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12 Ways to Reel Inactive Subscribers Back In

The Cost of Irrelevancy

In order to create the type of email program that is responsive to our subscriber needs, we need resources, both technology and human.  And that means we need money.   In this article Stephanie Miller explains how to make a business case for investment in the email channel by showing your management what the the cost of irrelevancy is:

Your CFO (or CMO or CEO) thinks that sending that additional message is simply the cost of broadcasting them — the CPM we pay to our email delivery vendor.  Actually, the real cost includes the costs of replacing addresses lost because of increased unsubscribe requests, complaints (clicks on the “This is Spam” button), decreased deliverability and fatigue.

Let’s say that your “one more blast” message to a million recipients results in a half a percent more unsubscribe requests, a 5% boost in complaints and a 10% boost in fatigue.  Add that up, and you are talking about 150,000+ subscribers that you need to pay to acquire again or replace.  The negative revenue hit is not just against this one mailing.  You also need to factor in the cost of unrealized future revenue from those lost subscribers. If your average subscriber spends even $100 a year with your company through email, you’ve lost the opportunity to capture that revenue from all 50,000+ subscribers.

Lastly, the impact of this mailing has what I call a “brand slam” factor, based on negative brand impression and lower loyalty.  We typically assign some brand slam factor (say a penny or half a penny) based on the inverse of your open rate - how many subscribers never opened anything this month?  You’ve taken a brand slam with emails that are not compelling enough to engage.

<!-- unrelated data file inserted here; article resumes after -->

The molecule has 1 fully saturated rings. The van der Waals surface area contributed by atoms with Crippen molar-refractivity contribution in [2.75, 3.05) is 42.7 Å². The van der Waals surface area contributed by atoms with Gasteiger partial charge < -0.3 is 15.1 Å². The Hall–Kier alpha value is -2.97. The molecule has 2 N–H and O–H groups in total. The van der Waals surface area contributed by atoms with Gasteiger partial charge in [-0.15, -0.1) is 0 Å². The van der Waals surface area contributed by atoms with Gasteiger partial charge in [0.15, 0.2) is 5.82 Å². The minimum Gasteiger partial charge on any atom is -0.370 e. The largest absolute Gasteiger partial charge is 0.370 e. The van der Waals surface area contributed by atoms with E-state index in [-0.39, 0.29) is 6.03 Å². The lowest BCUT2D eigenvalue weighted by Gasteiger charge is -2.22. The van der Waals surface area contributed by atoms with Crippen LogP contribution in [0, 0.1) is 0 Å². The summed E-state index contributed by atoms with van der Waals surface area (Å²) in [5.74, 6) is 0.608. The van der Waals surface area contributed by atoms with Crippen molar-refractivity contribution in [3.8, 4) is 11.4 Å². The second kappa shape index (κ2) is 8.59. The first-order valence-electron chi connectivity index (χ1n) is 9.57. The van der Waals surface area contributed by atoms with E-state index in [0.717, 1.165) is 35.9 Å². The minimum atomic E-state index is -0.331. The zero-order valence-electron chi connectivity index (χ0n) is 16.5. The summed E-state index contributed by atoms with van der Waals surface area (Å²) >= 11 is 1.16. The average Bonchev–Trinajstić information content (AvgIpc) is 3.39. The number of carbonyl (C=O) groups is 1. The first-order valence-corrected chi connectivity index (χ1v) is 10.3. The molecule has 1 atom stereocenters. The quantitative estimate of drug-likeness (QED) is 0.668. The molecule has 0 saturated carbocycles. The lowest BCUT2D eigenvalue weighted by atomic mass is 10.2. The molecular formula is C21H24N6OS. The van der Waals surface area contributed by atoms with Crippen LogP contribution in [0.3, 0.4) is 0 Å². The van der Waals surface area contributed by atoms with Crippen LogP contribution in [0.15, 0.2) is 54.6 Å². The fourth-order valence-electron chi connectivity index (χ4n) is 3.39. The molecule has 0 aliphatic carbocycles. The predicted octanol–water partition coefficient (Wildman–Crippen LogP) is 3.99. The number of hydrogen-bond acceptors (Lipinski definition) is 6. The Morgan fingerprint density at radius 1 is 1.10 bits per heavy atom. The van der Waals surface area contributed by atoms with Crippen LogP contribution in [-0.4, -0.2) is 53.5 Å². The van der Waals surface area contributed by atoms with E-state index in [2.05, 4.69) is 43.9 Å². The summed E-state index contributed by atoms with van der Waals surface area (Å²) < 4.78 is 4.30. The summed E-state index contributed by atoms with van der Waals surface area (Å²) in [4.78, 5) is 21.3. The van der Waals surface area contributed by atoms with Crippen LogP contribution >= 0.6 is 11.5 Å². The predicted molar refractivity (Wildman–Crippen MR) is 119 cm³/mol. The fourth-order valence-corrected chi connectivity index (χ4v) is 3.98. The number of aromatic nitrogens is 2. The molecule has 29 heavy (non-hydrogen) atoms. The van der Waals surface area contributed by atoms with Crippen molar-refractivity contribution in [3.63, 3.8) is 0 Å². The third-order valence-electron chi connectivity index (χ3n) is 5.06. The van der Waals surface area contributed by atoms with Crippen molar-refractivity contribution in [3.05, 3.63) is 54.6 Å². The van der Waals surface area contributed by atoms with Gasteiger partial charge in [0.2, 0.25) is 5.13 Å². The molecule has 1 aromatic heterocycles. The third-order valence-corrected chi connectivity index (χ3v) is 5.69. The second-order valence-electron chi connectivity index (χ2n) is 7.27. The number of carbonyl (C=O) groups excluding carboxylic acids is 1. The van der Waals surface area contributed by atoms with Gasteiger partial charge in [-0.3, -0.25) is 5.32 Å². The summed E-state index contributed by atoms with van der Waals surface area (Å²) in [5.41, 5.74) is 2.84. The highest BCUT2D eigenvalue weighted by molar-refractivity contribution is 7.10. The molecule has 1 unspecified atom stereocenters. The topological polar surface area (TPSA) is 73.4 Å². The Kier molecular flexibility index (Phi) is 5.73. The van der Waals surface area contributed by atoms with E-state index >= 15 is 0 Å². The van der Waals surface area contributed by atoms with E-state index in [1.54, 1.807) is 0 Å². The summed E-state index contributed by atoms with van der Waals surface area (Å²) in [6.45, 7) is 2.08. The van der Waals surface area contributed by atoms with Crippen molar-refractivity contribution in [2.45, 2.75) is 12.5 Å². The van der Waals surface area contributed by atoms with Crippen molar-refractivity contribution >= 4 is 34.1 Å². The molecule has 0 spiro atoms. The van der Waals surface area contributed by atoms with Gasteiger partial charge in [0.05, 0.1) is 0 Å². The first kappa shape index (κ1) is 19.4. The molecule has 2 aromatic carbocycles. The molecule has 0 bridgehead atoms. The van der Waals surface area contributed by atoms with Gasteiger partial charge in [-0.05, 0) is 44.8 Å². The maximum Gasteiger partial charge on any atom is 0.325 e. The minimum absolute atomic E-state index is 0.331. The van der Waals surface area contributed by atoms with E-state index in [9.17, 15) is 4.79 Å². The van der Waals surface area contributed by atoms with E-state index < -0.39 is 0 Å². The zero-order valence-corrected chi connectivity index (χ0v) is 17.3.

Add it all up.  When we do the math on our sample mailing of just one million records, we often find that a mailing that the CFO thought cost around $1,000 in broadcast fees, actually cost the business $500,000 or more.  That is real money!  And a real missed opportunity for future sales and customer relationships.

Here’s where all that math pays off — doing the ROI calculation for a mailing that costs $1,000 is very different when the actual cost is closer to $500,000.  It’s really hard to make up that delta in revenue, especially when you have to pay to acquire customers or pay high fees to contact them via other channels like telesales or postal mail or search. Now this is a language that your CFO can understand.  You can quickly start talking about investment in the channel.

OK, you may be thinking: “Focus on the customer.”  That sounds reasonable.  Yet, if this is so obvious, why don’t we do it?   Well, I think it’s because email marketing works too well. It’s easy to get stuck in the status quo, blasting away at our subscriber files with irrelevant messages and hoping that it resonates with enough subscribers each time to make our number.

Source: Email Insider 

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